Otter praised Vassar, saying, “I’m pleased that Jan is joining us in the work of maintaining and improving our essential state infrastructure. Her experience with handling budgets, managing employees, overseeing construction and being entrusted with the people’s money will be a great asset to the Transportation Board.”
The board is currently being sued by former state Transportation Director Pam Lowe for wrongful termination, in a lawsuit that includes allegations of sex discrimination in her firing. Lowe was the department’s first-ever female director.
Idaho’s new state transportation director, Brian Ness, will be paid $160,000 a year, ITD reports. That’s $17,000 more a year than the salary of the previous director, Pam Lowe, who made $143,000.
Idaho’s next state transportation director could be someone from an entirely different field who’s never worked in transportation. The Idaho Transportation Board, which already has winnowed a field of 126 applicants down to a short list of a dozen, advertised for someone with leadership skills, business acumen, political skills and “a minimum of five years of senior executive level management experience.” But it didn’t say anything about highways or bridges.
“We just decided that it was probably time to broaden our horizon and see where it would lead us,” said Jim Coleman, ITD board member from North Idaho. “Some of the finalists that we have interested had not had any transportation department experience.” The board’s search for a new director comes after it fired former Director Pam Lowe in July amid complaints about her political skills in dealing with the Legislature, as the governor’s bid to increase the state’s transportation investment failed two years running. Lowe, who is contesting her firing, is a professional engineer, like all but two Idaho transportation directors since 1974.
Idaho state law says, “The board shall appoint a director having knowledge and experience in transportation matters.” But Coleman said, “That’s a pretty broad definition … that could go all the way down to driven on a highway, taken a bus, been in an airport, flown on an airplane. … It could mean that (in) the business setting that they had to deal with transportation issues … whether it’s licensing, making sure the products get to market, coordinating the transportation system within the corporation. I mean, transportation is a part of every business and every governmental agency.” You can read my full story here at spokesman.com, and click here to read the job posting for the new director.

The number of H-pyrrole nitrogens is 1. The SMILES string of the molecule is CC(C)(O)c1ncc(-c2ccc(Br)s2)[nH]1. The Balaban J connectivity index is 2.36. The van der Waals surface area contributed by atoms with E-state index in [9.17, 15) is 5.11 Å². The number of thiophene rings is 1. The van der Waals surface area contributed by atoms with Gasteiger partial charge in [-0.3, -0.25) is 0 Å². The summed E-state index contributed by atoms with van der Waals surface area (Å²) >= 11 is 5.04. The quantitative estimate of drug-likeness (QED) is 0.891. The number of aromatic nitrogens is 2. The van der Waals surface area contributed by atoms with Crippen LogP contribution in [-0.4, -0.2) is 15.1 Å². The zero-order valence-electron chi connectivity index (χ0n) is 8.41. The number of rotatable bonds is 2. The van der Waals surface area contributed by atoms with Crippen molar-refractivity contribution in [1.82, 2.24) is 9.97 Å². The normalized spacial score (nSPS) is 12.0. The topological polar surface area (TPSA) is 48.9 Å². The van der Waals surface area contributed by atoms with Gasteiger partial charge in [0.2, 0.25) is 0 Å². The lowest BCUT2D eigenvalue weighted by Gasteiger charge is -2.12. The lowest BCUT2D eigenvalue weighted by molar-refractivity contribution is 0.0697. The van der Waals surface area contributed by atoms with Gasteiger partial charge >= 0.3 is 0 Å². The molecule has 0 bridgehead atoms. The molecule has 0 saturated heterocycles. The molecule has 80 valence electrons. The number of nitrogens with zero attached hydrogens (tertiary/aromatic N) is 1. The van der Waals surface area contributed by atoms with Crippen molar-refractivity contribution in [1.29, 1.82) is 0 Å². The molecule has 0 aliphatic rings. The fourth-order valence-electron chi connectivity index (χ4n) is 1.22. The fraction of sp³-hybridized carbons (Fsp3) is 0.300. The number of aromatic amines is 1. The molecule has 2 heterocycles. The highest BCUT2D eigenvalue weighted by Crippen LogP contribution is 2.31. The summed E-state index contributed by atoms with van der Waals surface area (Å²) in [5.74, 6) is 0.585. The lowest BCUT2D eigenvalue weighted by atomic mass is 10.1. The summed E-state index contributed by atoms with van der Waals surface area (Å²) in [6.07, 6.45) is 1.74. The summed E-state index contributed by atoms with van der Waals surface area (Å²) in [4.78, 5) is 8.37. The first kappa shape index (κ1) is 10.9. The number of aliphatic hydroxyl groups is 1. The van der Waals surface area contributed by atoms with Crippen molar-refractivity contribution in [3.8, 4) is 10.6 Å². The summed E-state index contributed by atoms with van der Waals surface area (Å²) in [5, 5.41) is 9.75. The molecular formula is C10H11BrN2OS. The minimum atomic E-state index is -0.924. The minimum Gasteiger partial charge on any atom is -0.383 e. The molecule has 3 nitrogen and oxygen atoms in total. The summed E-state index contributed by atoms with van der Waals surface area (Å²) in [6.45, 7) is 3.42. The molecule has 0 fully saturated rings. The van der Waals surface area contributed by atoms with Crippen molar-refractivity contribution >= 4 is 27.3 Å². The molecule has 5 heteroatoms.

When the big Garwood-to-Sagle freeway project on Highway 95 in North Idaho is completed, it may have a two-mile, two-lane bottleneck at its southern end before it reaches an existing four-lane highway at Hayden. The Idaho Transportation Board today reviewed an Idaho Attorney General’s opinion that found that the board can’t adjust the project’s southern boundary without specific authorization from the state Legislature. Rep. Frank Henderson, R-Post Falls, proposed such legislation this year, but it died at the last minute in an end-of-session tiff between the House and the Senate.
Darrell Manning, ITD board chairman, said the board wants to expand the project to “what we all thought was the original terminus, but the law didn’t say that.” Said board member Bruce Sweeney, “This whole thing is crazy to start with - that’s where that whole project should’ve started in the first place.” ITD board member Gary Blick said the issue shows the danger of letting political pressure from the Legislature influence the state transportation board. “If our highway (system) becomes a political plum, we could have these kinds of things all over the state,” he said. “The professionals agree that it should be done, and the Legislature doesn’t.” You can read my full story here at spokesman.com.
The Idaho Transportation Board wrapped up a two-day board meeting this afternoon, which included two executive sessions on personnel issues, without taking any action. That means they’re not making any change in directors; ITD Director Pam Lowe, who drew political flak this legislative session as lawmakers tangled with the administration over transportation funding, has been rumored to be leaving repeatedly in the past few months, but none of those rumors panned out. Lowe was at today’s meeting, which closed with board members discussing a new Idaho Attorney General’s opinion that says they can’t extend the Garwood-to-Sagle project on Highway 95 two miles at its south end without legislation. Such legislation was proposed this year, but failed to pass. If the project’s southern end isn’t extended, the new four-lane road would have a two-mile, two-lane bottleneck in its midst. “This is something we really messed up on and the Legislature messed up on,” said ITD board member Bruce Sweeney, “and we need to resurrect this. … It’s just stupidity, is what it is.”